too small, a fact which he recognized would be the case.
4. Rectangular plate. Unifor.rjly distributed load.
Edges clamped. Small deflections.
In this case the central deflection of the corresponding infinite
strip is given by
w= 0.99 = 0.0309 (4)
32 Elhh Elh3
The deflection of a finite plate can be found from the formula
wo f W (5)
in which f is to be taken from the curve of figure 4 where it is shown as
a function of B/a, B being related to b by (5). The points shown near
the curve in figure 4 are the exact values of f for various types of ply-
wood. The elastic constants of spruce were used, but the curve may be
usd for wood of other species as pointed out in section 3.
3It was convenient to calculate the points shown in some of the figures for
pl^t-s in which the plies are all of the same thickness but the formulas
and curves of this report are not restricted to such plates.
-Hardwood Record, May 1957.
Berort No. 13:0
The actual deflections will usually be considerably larger than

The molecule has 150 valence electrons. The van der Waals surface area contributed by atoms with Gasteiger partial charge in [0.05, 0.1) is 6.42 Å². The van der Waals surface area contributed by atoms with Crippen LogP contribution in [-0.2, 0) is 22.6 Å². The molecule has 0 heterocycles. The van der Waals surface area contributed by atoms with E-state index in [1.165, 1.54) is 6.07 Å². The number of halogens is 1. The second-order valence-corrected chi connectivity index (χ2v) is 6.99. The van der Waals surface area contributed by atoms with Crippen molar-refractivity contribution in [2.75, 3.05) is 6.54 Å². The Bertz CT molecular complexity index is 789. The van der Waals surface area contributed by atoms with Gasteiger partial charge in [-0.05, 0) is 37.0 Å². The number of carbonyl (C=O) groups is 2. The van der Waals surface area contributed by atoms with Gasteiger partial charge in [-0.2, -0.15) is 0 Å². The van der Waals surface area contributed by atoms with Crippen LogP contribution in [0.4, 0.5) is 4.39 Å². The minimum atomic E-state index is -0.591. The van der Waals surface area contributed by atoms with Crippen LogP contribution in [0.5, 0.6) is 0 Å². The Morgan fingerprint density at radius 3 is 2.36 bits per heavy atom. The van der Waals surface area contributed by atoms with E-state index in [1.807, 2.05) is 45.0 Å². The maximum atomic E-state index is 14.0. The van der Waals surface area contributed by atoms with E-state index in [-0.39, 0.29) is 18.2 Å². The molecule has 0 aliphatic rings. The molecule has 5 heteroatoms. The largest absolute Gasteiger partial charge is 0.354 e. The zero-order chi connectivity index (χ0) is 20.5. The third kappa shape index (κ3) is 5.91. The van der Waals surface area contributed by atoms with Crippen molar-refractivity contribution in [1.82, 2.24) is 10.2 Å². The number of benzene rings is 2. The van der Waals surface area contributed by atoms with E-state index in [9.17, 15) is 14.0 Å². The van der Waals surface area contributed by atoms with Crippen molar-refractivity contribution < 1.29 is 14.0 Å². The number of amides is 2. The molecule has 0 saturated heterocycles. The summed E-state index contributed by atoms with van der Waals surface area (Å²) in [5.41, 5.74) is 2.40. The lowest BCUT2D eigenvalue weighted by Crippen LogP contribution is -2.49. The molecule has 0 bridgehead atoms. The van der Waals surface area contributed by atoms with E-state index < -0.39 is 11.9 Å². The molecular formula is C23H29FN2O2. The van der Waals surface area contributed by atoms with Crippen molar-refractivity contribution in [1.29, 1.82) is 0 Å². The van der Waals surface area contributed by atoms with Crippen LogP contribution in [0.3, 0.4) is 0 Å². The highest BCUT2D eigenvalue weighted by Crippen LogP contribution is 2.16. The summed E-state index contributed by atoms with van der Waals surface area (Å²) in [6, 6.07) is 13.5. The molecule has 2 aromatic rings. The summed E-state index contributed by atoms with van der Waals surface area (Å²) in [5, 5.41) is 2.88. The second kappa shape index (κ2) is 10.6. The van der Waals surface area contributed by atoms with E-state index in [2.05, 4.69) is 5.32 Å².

those calculated by (5) because perfect clamping of the edges is rarely
realized in practice. If the edges are restrained from moving inward,
direct stresses will develop at moderate deflections. In this case the
methods of section 7 are available for a plate whose length is moderately
greater than its breadth.
5. Rectangular Tlate. Load concentrated at the center.
Edges simply supported. Small deflections.
The central deflection of the corresponding infinite strip is
S1.051 x 6 x 0.99 jE)(6) Pa
0.8 Tr 2 E(6)
0.252 E) 1 a p (7)
The central deflection of a finite )plate can be found from the
wo = f W (8)
where f is to be taken from the curve of figure 5. In formula (6) the
number 0.8 is an approximate figure for a constant whose values may rangr-e
from 0.76 to 0.86, for various types of ordinary plywood. A means of
calculating this constant is to be found in the extended report.
6. Infinite str..p. (Long, narrow, rectangular plate).
Uniformly distributed load. Edges simply supported.
The formulas of this and the next section are applicable when the